Tooling up for Inktober 2019 ✒🖋🖌

Whilst I hadn’t intended doing Inktober this year as soon as I saw the prompt list ideas started forming in my head for what I could draw for the month.

In case you’re not familiar, Inktober is a very popular yearly art challenge that runs throughout October.  The idea is that you do an ink drawing every day linked to a prompt word.  It has a huge following so it’s easy to get sucked up into it.

I first heard about it in 2017 and it seemed a good excuse to do some “quick” sketches, the bonus being that with un-erasable ink it means that the drawings come complete with errors forcing concentration.

That being said, for 2018 I was more prepared and for the most part I made sure I did a light pencil under-drawing for each of them first.  That definitely improved the end results.

In fact it’s easy to go overboard, I pushed myself quite hard last year.  Some of the ‘ink’ drawings also ended up including paint, in some circumstances taking several hours to complete.

When you bear in mind this is supposed to be a daily challenge it’s a tough job to try and create a full picture every day.  Staying sane for a full working day in the office became another challenge.

One of those paintings actually sold yesterday coincidentally.  So I decided to load up one of the ink brushes and paint the Star Trek logo to accompany the painting as it beams to another part of the galaxy.

I’ve also loaded up the rest of the pens I’m using with new ink.  Getting your shtuff together in preparation is key to completing the challenge.

From left to right these are the tools I’ll be using below.  Not shown are the ink pots and dip-pens which I hope to use at least once or twice in the month.

It’s been an age since I’ve done dip-pen drawing so I’m looking forward to that.  In fact the nib had actually rusted so I’ve got two brand new nibs on order.

  • Pentel Ink Brushpen – this uses cartridges, very hard to control as the nylon brush is quite soft but it’s probably my favourite.  If you’ve used a traditional Chinese ink brush then it’s very similar in operation to that, only a hundred times handier to use in pen format.  Handier but not easier.
  • Pentel Red Ink Brushpen – this is a squeezy body brush pen, it has long bristles and initially I hated it.  It didn’t flow at all well, however even though it’s a couple of years old now it seems to be working better than it ever has.  When the ink eventually runs out I’ve got intentions of refilling it with watercolour or W&N ink to try out.
  • Hero Fude-nib Fountain Pen – I had high hopes for this pen when I was doing more urban sketching a few years back.  However it was forever clogging regardless of what ink I used.  When it works, it works well – for the most part though it refuses to give up the ink or it’ll flood onto the page.  This could be challenging but as it hasn’t been used for well over a year I’ve flushed it out and recharged with some purple ink and determined to give it another go.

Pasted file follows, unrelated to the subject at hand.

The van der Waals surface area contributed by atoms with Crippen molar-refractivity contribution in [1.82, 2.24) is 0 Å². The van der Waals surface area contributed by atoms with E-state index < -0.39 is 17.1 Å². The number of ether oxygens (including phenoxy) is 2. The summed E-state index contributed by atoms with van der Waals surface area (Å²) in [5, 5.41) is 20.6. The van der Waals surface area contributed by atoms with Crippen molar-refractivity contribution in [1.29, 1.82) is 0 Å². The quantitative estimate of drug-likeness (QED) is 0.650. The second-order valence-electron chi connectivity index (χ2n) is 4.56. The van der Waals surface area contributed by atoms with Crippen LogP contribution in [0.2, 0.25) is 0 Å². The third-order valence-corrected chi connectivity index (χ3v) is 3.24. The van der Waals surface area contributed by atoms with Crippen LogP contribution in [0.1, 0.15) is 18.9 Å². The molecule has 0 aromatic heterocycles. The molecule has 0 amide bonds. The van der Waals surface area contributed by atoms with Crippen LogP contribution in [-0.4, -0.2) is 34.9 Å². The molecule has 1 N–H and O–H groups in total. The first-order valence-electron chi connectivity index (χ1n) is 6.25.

• Two Sakura brush pens with black and sepia ink.  These are fairly nice, disposable pens with a proper brush tip.  The claim on the side is that the ink is permanent and archival.  That remains to be seen but the pictures I’ve done with them so far haven’t faded.  The ink can be a bit shiny but no worse than traditional Indian ink.
  • Two Kuretake brush pens with black and grey ink.  These pens don’t have a real “brush” end to them, they’re more like a posh felt-tip but with very liquid ink.  In fact the side of them is transparent so you can see the ink level which is very handy.  I’ve used these on previous drawings posted here, the most recent being the llama, the Ferrari F40 and a few others shown below.  I’m not likely to buy any more of this type as the ink remains wet for ages and isn’t even slightly water-resistant.  That’s fine if that’s what you’re after as you can blend the grey and black if you’re careful or even pull out some of the pigment into water, for the most part though I’d rather stick with ink for ink and paint for paint.

 

If you’re interested in doing Inktober in 2019 and not done it before – I can recommend it as a challenge to push yourself.  Even though I’ve only done it twice, and I get the end of the month glad that it’s over.  I can honestly say that I’ve learnt something each time.

Preparation will definitely help.  Unless you’ve got loads of time the don’t be too over-ambitious. 

For me that will be key this year, I’m going to be setting myself a time and a size limit so that I don’t get overwhelmed.  I’m also going to try and only use ink exclusively.  That way I can’t possibly get waylaid with trying to create finished paintings.

I’ve read the prompt list several times and have ideas for most of the prompt words.  There’s only about 8-9 which I’m currently stumped on.  But again, this kind of prep definitely helps when it comes to the day to make your mark.

6 thoughts on “Tooling up for Inktober 2019 ✒🖋🖌

        1. stevekiddart

          Ah well, for the past several years I’ve been getting up 30 mins to an hour earlier than necessary purely to fulfill the art requirement. For Inktober I’ll be bringing that forward another 30 mins at least to ensure I can get each one done rather than get a backlog.

          I’m anticipating 1.5-2 hours on each, in fact I’m going to set a hard limit of 2 hours to prevent what happened last year.

          I’m already looking forward to November 😀

  1. Jacob

    Best of luck, look forward to seeing what you come up with – although I’m not sure I should given last year’s torment with Bart and the spelling test! 😛

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